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View Diary: Rumsfeld's Revenge: Army Field Manual to Allow Torture (217 comments)

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  •  Read, and re-read, and don't get the hysteria... (5+ / 0-)
    Recommended by:
    rhubarb, Troutnut, Ice Blue, BrighidG, CS in AZ

    This is about separation?  Not sensory deprivation, not torture, not waterboarding.... but separation?

    Horrible things have been done, plenty of abuse, some genuine torture.  The AFM, even the new version of the AFM, doesn't condone, allow, wink at, or encourage torture.  This is about interrogation, after all.  It has a legitimate purpose, and done well, and legally, is in the national interest.

    Is it possible we're flogging a dead horse?  I'm all for prosecution of past acts, and future abuses; but this story, or at least the treatment of the story, is overheated.  

    To avoid starting dumb wars, punish the dumb people who vote for them.

    by joesig on Sun Jan 25, 2009 at 02:16:15 PM PST

    •  Read up on the history of solitary confinement... (7+ / 0-)

      ...in this country.  

      It started out as a reformative idea, by Quakers no less, but turned out -- at places like Eastern State Penitentiary in Philadelphia -- not to have the salutary effects that were envisioned.

      "There is only one caution. Don't let it happen again." -- edscan, 21 Jan 2009

      by ArtSchmart on Sun Jan 25, 2009 at 02:21:48 PM PST

      [ Parent ]

      •  Solitary confinement, as an aid to interrogation, (1+ / 0-)
        Recommended by:
        Herticalt

        is not meant to have salutary effects.  I think you're confusing prison and punishment with detention and interrogation.  

        To avoid starting dumb wars, punish the dumb people who vote for them.

        by joesig on Sun Jan 25, 2009 at 02:24:26 PM PST

        [ Parent ]

        •  It's used to break down resistance. (6+ / 0-)
          Recommended by:
          Garrett, conchita, Valtin, Tanya, LynneK, cgirard

          Yeah, I get that.

          Eastern State was not about punishment, but about rehabilitation, the first such institution in the nation.  And the aims of breaking a "detainee" (not a "prisoner," in your lexicon) only come about when they achieve the same effect that the Quaker administrators found at ESP: insanity.

          "There is only one caution. Don't let it happen again." -- edscan, 21 Jan 2009

          by ArtSchmart on Sun Jan 25, 2009 at 02:30:39 PM PST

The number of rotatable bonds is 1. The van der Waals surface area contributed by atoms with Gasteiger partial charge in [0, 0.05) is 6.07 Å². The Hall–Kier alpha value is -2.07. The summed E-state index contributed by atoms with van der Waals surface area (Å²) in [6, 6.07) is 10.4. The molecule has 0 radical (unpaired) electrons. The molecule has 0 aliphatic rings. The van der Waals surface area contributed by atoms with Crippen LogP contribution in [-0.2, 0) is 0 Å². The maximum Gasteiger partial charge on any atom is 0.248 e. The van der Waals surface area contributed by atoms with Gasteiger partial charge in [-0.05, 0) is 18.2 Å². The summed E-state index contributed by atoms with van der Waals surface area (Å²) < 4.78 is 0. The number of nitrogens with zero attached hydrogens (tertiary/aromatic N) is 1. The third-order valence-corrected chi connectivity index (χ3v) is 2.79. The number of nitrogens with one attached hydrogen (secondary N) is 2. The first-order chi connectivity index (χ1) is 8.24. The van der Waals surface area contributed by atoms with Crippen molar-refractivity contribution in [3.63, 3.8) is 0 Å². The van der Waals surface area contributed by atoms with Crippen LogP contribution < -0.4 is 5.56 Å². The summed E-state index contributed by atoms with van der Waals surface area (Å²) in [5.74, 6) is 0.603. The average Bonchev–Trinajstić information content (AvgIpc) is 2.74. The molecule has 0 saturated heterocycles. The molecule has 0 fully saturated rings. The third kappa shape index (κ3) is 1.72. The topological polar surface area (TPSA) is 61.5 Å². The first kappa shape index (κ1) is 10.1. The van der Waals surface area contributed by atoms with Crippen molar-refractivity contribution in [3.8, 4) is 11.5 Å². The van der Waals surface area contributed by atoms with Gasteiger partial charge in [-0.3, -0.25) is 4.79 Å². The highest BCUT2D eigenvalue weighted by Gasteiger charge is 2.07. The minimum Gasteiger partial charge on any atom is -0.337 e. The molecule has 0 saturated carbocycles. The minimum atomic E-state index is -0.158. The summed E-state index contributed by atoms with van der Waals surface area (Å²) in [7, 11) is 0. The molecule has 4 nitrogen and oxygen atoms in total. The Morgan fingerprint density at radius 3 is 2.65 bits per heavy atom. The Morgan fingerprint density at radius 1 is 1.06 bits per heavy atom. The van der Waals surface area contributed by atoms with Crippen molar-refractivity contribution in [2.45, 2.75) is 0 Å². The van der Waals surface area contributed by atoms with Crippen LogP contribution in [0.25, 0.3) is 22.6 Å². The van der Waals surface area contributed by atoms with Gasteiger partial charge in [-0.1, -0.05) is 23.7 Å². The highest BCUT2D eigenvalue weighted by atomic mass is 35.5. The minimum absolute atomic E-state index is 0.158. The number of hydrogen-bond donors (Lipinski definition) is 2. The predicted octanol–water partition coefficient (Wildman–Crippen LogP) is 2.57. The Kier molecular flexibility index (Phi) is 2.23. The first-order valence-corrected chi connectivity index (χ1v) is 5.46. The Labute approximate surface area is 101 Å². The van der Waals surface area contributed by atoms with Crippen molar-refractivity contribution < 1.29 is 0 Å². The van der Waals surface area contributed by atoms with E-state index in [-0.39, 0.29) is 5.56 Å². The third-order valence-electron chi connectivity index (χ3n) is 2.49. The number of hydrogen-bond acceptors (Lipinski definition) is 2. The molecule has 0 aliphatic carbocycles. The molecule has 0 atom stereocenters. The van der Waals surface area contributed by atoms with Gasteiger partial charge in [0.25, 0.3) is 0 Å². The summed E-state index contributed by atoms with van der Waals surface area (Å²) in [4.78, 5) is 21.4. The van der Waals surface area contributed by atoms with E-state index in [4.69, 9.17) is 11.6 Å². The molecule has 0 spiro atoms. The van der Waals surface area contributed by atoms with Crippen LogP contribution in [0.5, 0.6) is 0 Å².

[ Parent ]

          •  You don't know what you're talking about. In... (1+ / 0-)
            Recommended by:
            Herticalt

            the world of interrogation, "breaking" a subject simply refers to the point where they move from resistance to cooperation.  It's not about insanity or torture, it's about obtaining cooperation and reliable information.

            There's a 24 mentality going on, from both sides.  Plenty of hysteria, whether it's the right's belief in the efficacy of Jack Bauer's nonsense to the left's belief that all non-kid glove treatment is torture.

            To avoid starting dumb wars, punish the dumb people who vote for them.

            by joesig on Sun Jan 25, 2009 at 02:40:16 PM PST

            [ Parent ]

            •  I can't tell you *how* I know... (2+ / 0-)
              Recommended by:
              LynneK, cgirard

              ...what I'm talking about.  But I do.

              "There is only one caution. Don't let it happen again." -- edscan, 21 Jan 2009

              by ArtSchmart on Sun Jan 25, 2009 at 02:45:42 PM PST

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            •  The professional interrogators (6+ / 0-)

              at least within CIA have long favored the "touchless" interrogation techniques advocated by KUBARK. The more coercive techniques are reserved for those who don't respond to regular interrogation rapport-building techniques. But they are definitely to be used, and the potential damage involved is understood.

              I don't believe the CIA or the Pentagon should have access to these "touchless" torture techniques. Why? Well as one interrogator told my colleague Stephen Soldz receently:

              My retired 20-years veteran army interrogator friend agrees that use of isolation as authorized by Appendix M is very problematic. He also states, as have other interrogators I’ve discussed with, that they don’t want to know where The Line (of abuse) is, because they neither want, not need, to get anywhere near that line. If they are close, they are in the danger zone. They are likely also to get bad information. Prolonged isolation is already well over that line.

              War is the statesman's game, the priest's delight, The lawyer's jest, the hired assassin's trade Invictus

              by Valtin on Sun Jan 25, 2009 at 03:48:55 PM PST

              [ Parent ]

              •  I read your link. And was relieved by it. (2+ / 0-)
                Recommended by:
                Phoenix Woman, Troutnut

                I've been troubled by your allegations of sensory deprivation, but the link made clear that it is only to be used when physical separation is impossible in the very short term.  In other words, goggles and masks are used when detainees have to be together temporarily, and it is required that they not be allowed to communicate.  I don't have a problem with that.  And I don't see why anyone would, to be honest.

                To avoid starting dumb wars, punish the dumb people who vote for them.

                by joesig on Sun Jan 25, 2009 at 04:05:31 PM PST

                [ Parent ]

                •  But (2+ / 0-)
                  Recommended by:
                  Creosote, truong son traveler

                  read the diary's quotes from Kimmons. It's clear that the AFM doesn't ban other forms of sensory deprivation as well.